By the time I landed at Kuala Lumpur International this summer, I was fascinated by the distinctive outfits worn by the cabin crews on the three planes I took to get there. Flying Air Canada across my homeland, the attendants wore smart navy suits with a red scarf knotted at the neck. From Vancouver to Manila, Philippine Airlines attendants also wore suits. Theirs were boring beige. Next up was Malaysia Airlines, who dressed their crew in sarong kebayas, a traditional Malay garment consisting of a long skirt and blouse. The blue batik pattern was absolute eye candy compared to the ho-hum suits I’d seen so far. In contrast, I noticed the attendants on domestic carrier, Firefly – you couldn’t help but notice them strutting through the airport – decked out in racy orange dresses, skinny white belts circling their petite waists. On Malindo, the regional carrier I flew from KL to Penang, I again encountered conservative kebayas.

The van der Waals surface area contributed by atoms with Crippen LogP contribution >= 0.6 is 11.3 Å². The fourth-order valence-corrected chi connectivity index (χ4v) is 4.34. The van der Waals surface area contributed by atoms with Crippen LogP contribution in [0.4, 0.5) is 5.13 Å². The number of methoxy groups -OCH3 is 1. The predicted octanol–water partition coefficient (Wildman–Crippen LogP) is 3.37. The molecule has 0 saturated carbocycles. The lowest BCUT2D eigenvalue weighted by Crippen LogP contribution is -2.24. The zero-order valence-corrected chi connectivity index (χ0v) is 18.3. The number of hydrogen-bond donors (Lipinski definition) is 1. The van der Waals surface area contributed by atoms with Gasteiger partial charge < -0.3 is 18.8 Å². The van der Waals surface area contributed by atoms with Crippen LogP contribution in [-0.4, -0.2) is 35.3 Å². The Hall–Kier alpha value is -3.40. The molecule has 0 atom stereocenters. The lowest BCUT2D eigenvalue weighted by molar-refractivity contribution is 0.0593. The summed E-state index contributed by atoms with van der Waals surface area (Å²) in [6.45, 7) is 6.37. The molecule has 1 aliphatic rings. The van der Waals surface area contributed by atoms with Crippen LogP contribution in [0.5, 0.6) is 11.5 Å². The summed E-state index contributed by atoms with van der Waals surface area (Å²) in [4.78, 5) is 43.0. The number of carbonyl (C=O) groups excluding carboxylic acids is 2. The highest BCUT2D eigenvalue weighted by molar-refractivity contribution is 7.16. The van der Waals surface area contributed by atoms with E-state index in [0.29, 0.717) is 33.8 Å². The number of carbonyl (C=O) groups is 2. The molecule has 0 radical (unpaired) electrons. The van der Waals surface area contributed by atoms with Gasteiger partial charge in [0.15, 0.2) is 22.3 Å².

It got me thinking about what airlines are trying to tell me by how they dress their attendants. Islam is the state religion of Malaysia so it means something when Firefly opts for short, bright, body-hugging attire.
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